Long Live The Smiths!

The Smiths were like one of their masterful pop songs: luminous, funny, heartbreaking, and brief. They released only four studio albums between 1982 and 1987, at which point the band broke up with such bitterness that they haven’t reunited and most likely never will. Steven Morrissey (who goes by Morrissey) and Johnny Marr formed the nucleus of the radioactive atom that was The Smiths. Together they wrote uniquely disaffected anthems, which Morrissey sang, while Marr laid down intricate guitar parts punctuated by Andy Rourke’s bass and Mike Joyce’s drums.

I discovered The Smiths in college, where I majored in Abject Loneliness (and graduated with highest honors). Not only were their songs the perfect salve for the injuries I sustained during my fruitless quest for love, but they helped me put things in perspective. I mean, there’s sad and then there’s mother-I-can-feel-the-soil-falling-over-my-head sad. Morrissey’s histrionics calmed me. And if he hadn’t met Johnny Marr that night in 1978, The Smiths may never have even existed.


In his book Songs That Saved Your Life: The Art of The Smiths 1982–87, Simon Goddard writes about this fateful meeting: “Manchester’s Apollo Theatre. The date is 31st August 1978. Patti Smith is due on stage any second. In the crowd, the 14 year-old Marr is stood with his older Wythenshawe friends, 17 year-old guitarist Billy Duffy and Howard Bates, bass player in local punk band Slaughter And The Dogs. They are joined by another boy, a lanky 19 year-old from Stretford called Steven Morrissey. He and Marr say ‘hello’ but nothing more. Duffy has already been rehearsing in bands with Morrissey and tells the impressionable Marr what a great lyricist this Stretford stranger is. The name of Steven Morrissey will linger at the back of Marr’s head for the next three and a half years, occasionally bubbling to the surface.”

Four years later Marr was desperate to start a band, and he needed to find the perfect singer. He watched a documentary about Jerry Leiber and Mike Stoller, the famous American songwriting duo responsible for “Hound Dog,” “Yakety Yak,” “Love Potion No. 9” and “Stand By Me” (to name a few). As a teenager obsessed with blues and jazz, Jerry Leiber was told about another boy, Mike Stoller, who played piano. According to Goddard, “Leiber decided to find where Stoller lived, knock on his door unannounced and suggest they start writing songs together.” This gave Marr an idea. He recalled the “great lyricist” Steven Morrissey, whom he’d met at the Patti Smith show, and decided to find him and tell him they were going to be songwriting partners.

Goddard paints a picture of this second fateful meeting: “The year is 1982. The time, around one o’clock on an early summer’s afternoon. The place is Manchester. The door is that of 384 Kings Road in Stretford. The one doing the knocking is Johnny Marr. On the other side of the door is Steven Morrissey.” With one of the many poetic flourishes in his great book, Goddard writes, “In another few seconds the door will open and the two cells of The Smiths will irreversibly fuse as one and multiply to become the most beautiful organism in the history of popular music.”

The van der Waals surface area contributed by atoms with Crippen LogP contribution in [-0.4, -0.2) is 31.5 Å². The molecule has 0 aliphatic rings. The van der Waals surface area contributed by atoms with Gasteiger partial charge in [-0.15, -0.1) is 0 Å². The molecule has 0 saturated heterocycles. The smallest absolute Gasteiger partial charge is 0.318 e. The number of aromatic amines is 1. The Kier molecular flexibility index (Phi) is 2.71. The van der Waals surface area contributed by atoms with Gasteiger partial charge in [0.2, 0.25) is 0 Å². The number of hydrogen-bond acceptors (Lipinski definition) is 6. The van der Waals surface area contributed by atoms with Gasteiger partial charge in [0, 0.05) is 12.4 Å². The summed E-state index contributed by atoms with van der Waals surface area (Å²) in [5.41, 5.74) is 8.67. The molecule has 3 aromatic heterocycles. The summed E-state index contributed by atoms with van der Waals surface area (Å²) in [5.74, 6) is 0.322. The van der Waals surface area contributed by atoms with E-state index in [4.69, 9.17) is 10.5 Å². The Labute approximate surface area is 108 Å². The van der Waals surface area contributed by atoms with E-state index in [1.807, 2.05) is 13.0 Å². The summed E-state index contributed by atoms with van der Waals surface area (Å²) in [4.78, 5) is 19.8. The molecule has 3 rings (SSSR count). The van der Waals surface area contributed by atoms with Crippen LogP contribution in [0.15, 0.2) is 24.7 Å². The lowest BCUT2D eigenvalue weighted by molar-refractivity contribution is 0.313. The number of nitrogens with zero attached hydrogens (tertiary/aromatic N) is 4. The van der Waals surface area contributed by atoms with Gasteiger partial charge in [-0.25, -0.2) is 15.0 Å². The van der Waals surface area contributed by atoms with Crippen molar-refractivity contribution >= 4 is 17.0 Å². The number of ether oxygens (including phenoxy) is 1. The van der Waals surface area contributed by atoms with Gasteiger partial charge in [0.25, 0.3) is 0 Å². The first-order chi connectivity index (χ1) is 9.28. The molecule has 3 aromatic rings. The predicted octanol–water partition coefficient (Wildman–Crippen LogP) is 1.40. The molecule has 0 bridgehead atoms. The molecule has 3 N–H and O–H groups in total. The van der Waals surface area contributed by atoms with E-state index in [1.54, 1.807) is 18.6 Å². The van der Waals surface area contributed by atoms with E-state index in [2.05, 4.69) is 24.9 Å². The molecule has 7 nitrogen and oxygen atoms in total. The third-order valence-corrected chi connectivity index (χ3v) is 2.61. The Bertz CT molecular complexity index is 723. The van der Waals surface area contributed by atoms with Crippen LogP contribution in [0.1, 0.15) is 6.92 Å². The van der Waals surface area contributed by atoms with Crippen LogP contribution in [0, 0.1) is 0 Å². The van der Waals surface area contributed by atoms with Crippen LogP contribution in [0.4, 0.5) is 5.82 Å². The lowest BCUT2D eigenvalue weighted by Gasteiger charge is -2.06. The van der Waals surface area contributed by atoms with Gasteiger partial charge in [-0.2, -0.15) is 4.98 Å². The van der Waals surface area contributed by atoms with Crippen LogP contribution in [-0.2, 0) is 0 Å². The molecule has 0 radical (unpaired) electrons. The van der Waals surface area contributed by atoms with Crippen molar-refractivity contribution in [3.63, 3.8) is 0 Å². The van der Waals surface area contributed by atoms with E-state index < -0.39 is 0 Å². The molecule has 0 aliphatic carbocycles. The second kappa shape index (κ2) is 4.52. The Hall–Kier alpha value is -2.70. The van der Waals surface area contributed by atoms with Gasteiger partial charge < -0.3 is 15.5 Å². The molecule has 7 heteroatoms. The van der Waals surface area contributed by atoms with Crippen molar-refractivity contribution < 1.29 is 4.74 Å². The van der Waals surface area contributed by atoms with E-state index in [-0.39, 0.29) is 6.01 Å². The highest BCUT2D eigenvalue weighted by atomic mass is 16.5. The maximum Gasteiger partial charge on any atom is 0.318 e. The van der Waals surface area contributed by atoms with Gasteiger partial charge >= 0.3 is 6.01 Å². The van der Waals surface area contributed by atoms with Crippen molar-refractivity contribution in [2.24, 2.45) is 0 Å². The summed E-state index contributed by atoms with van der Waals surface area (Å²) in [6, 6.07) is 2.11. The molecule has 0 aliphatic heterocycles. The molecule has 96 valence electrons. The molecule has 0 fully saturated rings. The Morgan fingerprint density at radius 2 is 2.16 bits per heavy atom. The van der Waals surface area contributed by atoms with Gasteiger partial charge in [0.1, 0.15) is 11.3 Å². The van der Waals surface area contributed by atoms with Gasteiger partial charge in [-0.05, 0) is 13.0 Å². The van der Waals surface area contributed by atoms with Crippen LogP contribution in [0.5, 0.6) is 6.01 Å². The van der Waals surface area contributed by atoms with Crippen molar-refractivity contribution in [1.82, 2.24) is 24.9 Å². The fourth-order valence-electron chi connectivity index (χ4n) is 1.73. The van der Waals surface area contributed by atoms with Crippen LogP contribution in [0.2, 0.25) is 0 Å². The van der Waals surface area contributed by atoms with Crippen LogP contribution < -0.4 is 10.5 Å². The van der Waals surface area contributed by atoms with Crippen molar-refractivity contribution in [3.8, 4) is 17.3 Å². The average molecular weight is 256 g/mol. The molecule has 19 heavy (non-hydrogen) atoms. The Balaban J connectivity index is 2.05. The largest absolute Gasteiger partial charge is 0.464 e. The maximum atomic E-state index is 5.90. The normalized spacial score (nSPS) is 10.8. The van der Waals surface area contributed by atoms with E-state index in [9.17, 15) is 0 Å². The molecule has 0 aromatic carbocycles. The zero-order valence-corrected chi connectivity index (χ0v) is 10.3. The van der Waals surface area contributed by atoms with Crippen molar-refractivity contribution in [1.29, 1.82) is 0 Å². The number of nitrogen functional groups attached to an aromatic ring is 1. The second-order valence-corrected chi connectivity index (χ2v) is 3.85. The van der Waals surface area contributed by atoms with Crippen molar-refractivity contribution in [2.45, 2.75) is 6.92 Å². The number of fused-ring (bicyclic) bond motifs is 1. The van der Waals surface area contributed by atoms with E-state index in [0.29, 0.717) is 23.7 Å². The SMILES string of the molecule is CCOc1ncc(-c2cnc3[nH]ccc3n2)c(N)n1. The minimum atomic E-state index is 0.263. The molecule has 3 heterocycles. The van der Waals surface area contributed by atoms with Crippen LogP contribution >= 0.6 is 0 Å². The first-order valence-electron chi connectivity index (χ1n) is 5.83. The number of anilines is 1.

By the summer of 1983, Morrissey and Marr had formed a band with Andy Rourke and Mike Joyce, finally settling on a name chosen by Morrissey: The Smiths. In later interviews, he has explained the name by saying, “It was the most ordinary name and I thought it was time the ordinary folk of the world showed their faces.” According to Goddard: “It may even have been a subconscious reference to Moors Murderers Ian Brady and Myra Hindley, the subject of [Smiths song] ‘Suffer Little Children’. In 1966, the notorious child-killers were only caught through the testimony of Hindley’s sister Maureen, and her husband David Smith, frequently referred to in passing as ‘the Smiths’ in books such as Emlyn Williams’ Beyond Belief, Morrissey’s primary source for the song’s lyrics.” To further muddy the waters, Dale Hibbert, who played bass with The Smiths early on, recalls, “I seem to remember them saying it was to do with Patti Smith,” which would make sense given the story of Morrissey meeting Marr at the Patti Smith show.

As a songwriter and guitarist, Johnny Marr’s influences were diverse: Motown, Burt Bacharach, Sam Phillips, 1950s rockabilly, Bo Diddley, Elvis Presley and his lead guitarist Scotty Moore, Chuck Berry, Keith Richards, Iggy & The Stooges, The Kinks, The Velvet Underground, and many others. Morrissey’s lyrical influences were also diverse — and obscure. Per Goddard, when speaking to the NME, a British music magazine, Morrissey said, “I’ve never made any secret of the fact that at least 50 percent of my reason for writing can be blamed on Shelagh Delaney, who wrote A Taste Of Honey,” a British stage play from 1958. Speaking of his song “This Night Has Opened My Eyes,” he stated that he was “putting the entire play to words.” It wouldn’t be the last time that Morrissey begged, borrowed and stole from a wide range of sources, including a fictitious novel title shown during a montage in a 1943 Bette Davis film, kitchen sink dramas, playwright Keith Waterhouse, novelist and poet Elizabeth Smart, comedian Victoria Wood, Virginia Woolf (specifically her book A Room of One’s Own), Oscar Wilde, Rebel Without A Cause, and many others. Morrissey mixed these odd and varied influences into a subversive, melodramatic and often hilarious style all his own.